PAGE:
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How to Care For Daffodils

How to Care For Daffodils

This popular and easy to grow flower will give a much needed golden burst of cheer in the world of winter. Yes – daffodil trumpets salute spring with a burst of bright and beautiful white, cream and soft or bright yellow. But how do you care for daffodils? Luckily they are just as fun and easy going to care for as they are to look at!

A brief history of daffodils

Part of the Amaryllidaceae family, along with other members such as Agapanthus, Clivia and Allium, daffodils and paperwhites come from a group of over 200 different species. There are 25 000 registered cultivars which have been divided down into 13 different types. They are characterised by the shape and size of their petals and corona.

Daffodils grow from bulbs native to the fields and woods of southern Europe. They evoke images of the coming of warmer days in an English countryside. 

Despite their cool climate beginnings, the daffodil has naturalised extraordinarily well around the world. Extremely frost-hardy, there are very few places in South Africa that they won’t flourish. All they need is a little tender loving care.

Drawing of daffodils in a white bowl with blue windmill

How to plant daffodils

The most important thing is not to plant them out too early. You’ll have to be patient and only pop them into the ground once the summer heat has left the soil. As we always say, if the ground is too cold to keep your sit-upon upon it, then it is time to get planting!

They will adapt to most well-drained garden soils but it is advisable to dig the beds over to a depth of at least 20cm. Add lots of compost and a dressing of bone meal to ensure they get all the nutrients they need. Find a nice dappled-shade spot, or one that receives full morning sun. Just make sure that the plants will be shielded from the brightest midday sun.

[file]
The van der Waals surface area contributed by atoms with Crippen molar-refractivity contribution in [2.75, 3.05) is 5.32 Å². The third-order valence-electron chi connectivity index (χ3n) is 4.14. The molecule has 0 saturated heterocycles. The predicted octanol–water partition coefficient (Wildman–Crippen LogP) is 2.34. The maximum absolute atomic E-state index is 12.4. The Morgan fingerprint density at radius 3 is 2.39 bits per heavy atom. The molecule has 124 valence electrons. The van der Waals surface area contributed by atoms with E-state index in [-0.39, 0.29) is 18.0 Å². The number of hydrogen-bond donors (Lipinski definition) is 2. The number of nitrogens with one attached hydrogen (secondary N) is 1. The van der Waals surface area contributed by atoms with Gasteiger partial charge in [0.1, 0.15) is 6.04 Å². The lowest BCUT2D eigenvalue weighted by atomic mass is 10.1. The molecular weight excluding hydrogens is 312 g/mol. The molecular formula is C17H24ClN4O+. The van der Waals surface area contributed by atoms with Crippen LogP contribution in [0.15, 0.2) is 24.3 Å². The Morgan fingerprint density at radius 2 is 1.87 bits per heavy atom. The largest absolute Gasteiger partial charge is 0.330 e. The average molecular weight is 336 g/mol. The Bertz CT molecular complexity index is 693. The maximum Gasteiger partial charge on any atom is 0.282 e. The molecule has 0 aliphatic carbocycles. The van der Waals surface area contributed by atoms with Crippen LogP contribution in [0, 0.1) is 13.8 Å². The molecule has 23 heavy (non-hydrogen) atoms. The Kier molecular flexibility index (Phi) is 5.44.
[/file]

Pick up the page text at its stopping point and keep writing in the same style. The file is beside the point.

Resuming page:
It is vital that you water deeply every 3-4 days from the time they are planted until they have completely died down in early summer. Be sure to keep the soil constantly moist but not soggy as you don’t want the bulbs to rot.

Mulching the soil will keep their roots cool and protect the flowering plant from cold, drying winds, and conserve moisture.

Once you see the shoots poking out, give them a handful of Hadeco Bulb Food. Don’t forget to give them food once they’ve finished flowering. This will help the bulbs bulk up and create their flowers for their next season. 

If you’re going to be dividing your daffs, only do so once the foliage has died back. In the right conditions, and left to their own devices, they can bloom for up to 50 years, so don’t disturb them too much…

A large display of daffodils in a garden

Daffodils as cut flowers

When cutting for the vase, make them the star of the show. Keep them solo as the latex in their stems will leach out into the water and shorten the life of other flowers. They’re one of the few flowers that can survive without water once they’ve been cut, meaning they can be transported really easily. But not for too long as they will need to get into water as soon as possible.

Although the Daffodil or Narcissus may be a symbol of unrequited love – one just has to tell the story of how they got their name. Echo forlornly was unable to tell Narcissus of her love. Now we believe that if you give a bunch of daffodils to a loved one it means 'they're the only one' and guarantees happiness.

Daffodils on a coffee table in two glass vases
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